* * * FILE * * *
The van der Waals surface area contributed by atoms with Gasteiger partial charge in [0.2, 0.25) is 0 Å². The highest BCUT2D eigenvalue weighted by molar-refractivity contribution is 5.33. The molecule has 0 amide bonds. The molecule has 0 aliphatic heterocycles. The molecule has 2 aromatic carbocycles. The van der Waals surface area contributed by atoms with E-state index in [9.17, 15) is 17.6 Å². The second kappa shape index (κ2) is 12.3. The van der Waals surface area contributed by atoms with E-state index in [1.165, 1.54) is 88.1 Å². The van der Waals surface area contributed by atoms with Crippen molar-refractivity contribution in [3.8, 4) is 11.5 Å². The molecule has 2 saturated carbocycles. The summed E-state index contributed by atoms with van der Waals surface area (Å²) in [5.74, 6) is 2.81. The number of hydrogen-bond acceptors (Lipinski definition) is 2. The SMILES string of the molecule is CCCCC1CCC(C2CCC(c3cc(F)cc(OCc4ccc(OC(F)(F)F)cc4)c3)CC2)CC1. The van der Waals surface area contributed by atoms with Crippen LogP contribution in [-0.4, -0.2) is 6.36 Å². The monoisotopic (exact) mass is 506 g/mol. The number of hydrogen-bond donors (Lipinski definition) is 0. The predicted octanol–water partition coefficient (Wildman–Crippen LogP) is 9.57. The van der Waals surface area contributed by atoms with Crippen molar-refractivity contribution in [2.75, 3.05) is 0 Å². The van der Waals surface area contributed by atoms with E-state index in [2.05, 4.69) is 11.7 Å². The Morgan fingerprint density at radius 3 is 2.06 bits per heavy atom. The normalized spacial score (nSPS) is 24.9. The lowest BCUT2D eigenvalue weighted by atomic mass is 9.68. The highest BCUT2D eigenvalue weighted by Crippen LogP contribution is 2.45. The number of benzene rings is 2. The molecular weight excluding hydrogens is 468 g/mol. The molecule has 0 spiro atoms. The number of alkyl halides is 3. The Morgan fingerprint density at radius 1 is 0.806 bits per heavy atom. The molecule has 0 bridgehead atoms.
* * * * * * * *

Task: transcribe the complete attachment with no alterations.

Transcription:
The van der Waals surface area contributed by atoms with Gasteiger partial charge in [0.2, 0.25) is 0 Å². The highest BCUT2D eigenvalue weighted by molar-refractivity contribution is 5.33. The molecule has 0 amide bonds. The molecule has 0 aliphatic heterocycles. The molecule has 2 aromatic carbocycles. The van der Waals surface area contributed by atoms with E-state index in [9.17, 15) is 17.6 Å². The second kappa shape index (κ2) is 12.3. The van der Waals surface area contributed by atoms with E-state index in [1.165, 1.54) is 88.1 Å². The van der Waals surface area contributed by atoms with Crippen molar-refractivity contribution in [3.8, 4) is 11.5 Å². The molecule has 2 saturated carbocycles. The summed E-state index contributed by atoms with van der Waals surface area (Å²) in [5.74, 6) is 2.81. The number of hydrogen-bond acceptors (Lipinski definition) is 2. The SMILES string of the molecule is CCCCC1CCC(C2CCC(c3cc(F)cc(OCc4ccc(OC(F)(F)F)cc4)c3)CC2)CC1. The van der Waals surface area contributed by atoms with Crippen LogP contribution in [-0.4, -0.2) is 6.36 Å². The monoisotopic (exact) mass is 506 g/mol. The number of hydrogen-bond donors (Lipinski definition) is 0. The predicted octanol–water partition coefficient (Wildman–Crippen LogP) is 9.57. The van der Waals surface area contributed by atoms with Crippen molar-refractivity contribution in [2.75, 3.05) is 0 Å². The van der Waals surface area contributed by atoms with E-state index in [2.05, 4.69) is 11.7 Å². The Morgan fingerprint density at radius 3 is 2.06 bits per heavy atom. The normalized spacial score (nSPS) is 24.9. The lowest BCUT2D eigenvalue weighted by atomic mass is 9.68. The highest BCUT2D eigenvalue weighted by Crippen LogP contribution is 2.45. The number of benzene rings is 2. The molecular weight excluding hydrogens is 468 g/mol. The molecule has 0 spiro atoms. The number of alkyl halides is 3. The Morgan fingerprint density at radius 1 is 0.806 bits per heavy atom. The molecule has 0 bridgehead atoms.